One of the unfortunate byproducts of the current drought are the myths circulating regarding water use and the means for addressing the water crisis in the state. Some are perpetuations of myths developed during past water crises. Others build upon misinformation that has a more recent origin. Below are four myths that you may see in media accounts of the drought.
1) Agriculture uses 80 percent of water in the state.
According to the 2013 California Water Plan, in an average water year, agriculture uses 41 percent of the applied water in California (California Water Plan 2013, Volume 1, page 3-35). Urban water uses total 10 percent and various environmental uses total 49 percent of applied water in the state.
Click on image to see the full infographic.
But, if we are truly talking about the “water in the state,” according to the Water Plan, “California, in an average water year…receives about 200 maf [million acre-feet] of water from precipitation and imports from Colorado, Oregon, and Mexico.” Agricultural water use totals 32.9 million acre-feet in an average year, or 16.5 percent of water received in the state (California Water Plan 2013, Volume 1, page 3-31 and 3-32).
2) Unlike urban water users who have just received a mandatory 25% reduction in water use, agricultural water users have not had their water supplies cut.
Last year, while those of us living in urban areas were tasked with voluntarily reducing water use, agricultural water users were suffering devastating cutbacks in supplies, many receiving no water or up to 5 percent of their contracted amounts. This year, even the most senior agricultural water rights holders in the state will be cut back at least 25 percent. Most will be cut back much more than that, if they get any water at all. According to the California Farm Water Coalition, this will result in 30 percent of the irrigated farmland in the state receiving no surface water and approximately 620,000 acres (which equals almost 970 square miles) of fallowed land this year. These cutbacks will not only impact agricultural lands, but also the terrestrial habitat lands (such as wildlife refuges and managed wetlands) that are supplied water by the agricultural water agencies.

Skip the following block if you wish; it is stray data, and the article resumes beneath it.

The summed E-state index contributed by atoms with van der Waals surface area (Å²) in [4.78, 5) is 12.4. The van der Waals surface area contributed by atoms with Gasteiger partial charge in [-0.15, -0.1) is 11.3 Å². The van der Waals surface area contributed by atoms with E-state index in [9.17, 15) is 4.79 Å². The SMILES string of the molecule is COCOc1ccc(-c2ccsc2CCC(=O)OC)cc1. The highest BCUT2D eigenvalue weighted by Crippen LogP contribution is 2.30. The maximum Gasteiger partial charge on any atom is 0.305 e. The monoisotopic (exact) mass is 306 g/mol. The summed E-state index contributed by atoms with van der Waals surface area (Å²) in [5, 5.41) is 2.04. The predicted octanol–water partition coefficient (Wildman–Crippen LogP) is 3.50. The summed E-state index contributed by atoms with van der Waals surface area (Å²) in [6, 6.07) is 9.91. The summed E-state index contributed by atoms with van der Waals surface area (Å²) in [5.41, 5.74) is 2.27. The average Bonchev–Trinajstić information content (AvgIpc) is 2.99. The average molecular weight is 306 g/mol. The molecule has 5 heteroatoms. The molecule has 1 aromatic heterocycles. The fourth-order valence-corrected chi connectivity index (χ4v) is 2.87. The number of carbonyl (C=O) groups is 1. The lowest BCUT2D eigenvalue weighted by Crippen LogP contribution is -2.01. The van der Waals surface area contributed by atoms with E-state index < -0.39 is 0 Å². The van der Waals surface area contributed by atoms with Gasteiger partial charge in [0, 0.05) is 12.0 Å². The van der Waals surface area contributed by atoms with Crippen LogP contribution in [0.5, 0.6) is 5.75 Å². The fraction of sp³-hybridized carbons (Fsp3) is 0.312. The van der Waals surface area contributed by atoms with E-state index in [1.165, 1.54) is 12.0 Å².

3) The water rights in the state are over-appropriated.
Over the past several years, there have been claims that California’s water system is overappropriated by five times and is therefore somehow broken. This statement mischaracterizes the California water rights system and ignores the fundamental and sophisticated way water is managed in the state.
Those claiming that the water rights are overappropriated have taken all of the water rights maintained by the State Water Resources Control Board (SWRCB), added them up, and declared that the state’s water rights total more than the available water and thus the state is overappropriated. What this ignores are the considerable non-consumptive water rights, the substantial water reuse and recoverable losses in the state’s water system and the restrictions on water rights. The overappropriation myth is debunked in more detail in the following blog: Using Water Multiple Times in California Explaining the California Water Rights Over-Appropriation Myth.
For more information on California’s water rights system, visit the State Water Resources Control Board website at: FAQS: Water Rights.
4) New surface water storage would not help during a drought year.
As an example of how additional surface storage would help during a drought year, the Department of Water Resources has analyzed that if Sites offstream reservoir was in place in 2015, it would have stored an additional 410,000 acre-feet of water this very dry water year. The water that would have filled Sites reservoir is largely from the December 2014 and the February 2015 storms. Importantly, if Sites reservoir was in operation today, total north of Delta storage this year would have increased by 900,000 acre-feet, including an additional 280,000 acre-feet in Shasta reservoir. This additional water could be used for multiple purposes: fish, farms, birds, cities, recreation and to help maintain salinity levels in the Delta.
For more information from the Department of Water Resources on the benefits Sites reservoir would provide this year, visit: FAQS: The Drought and Sites Reservoir.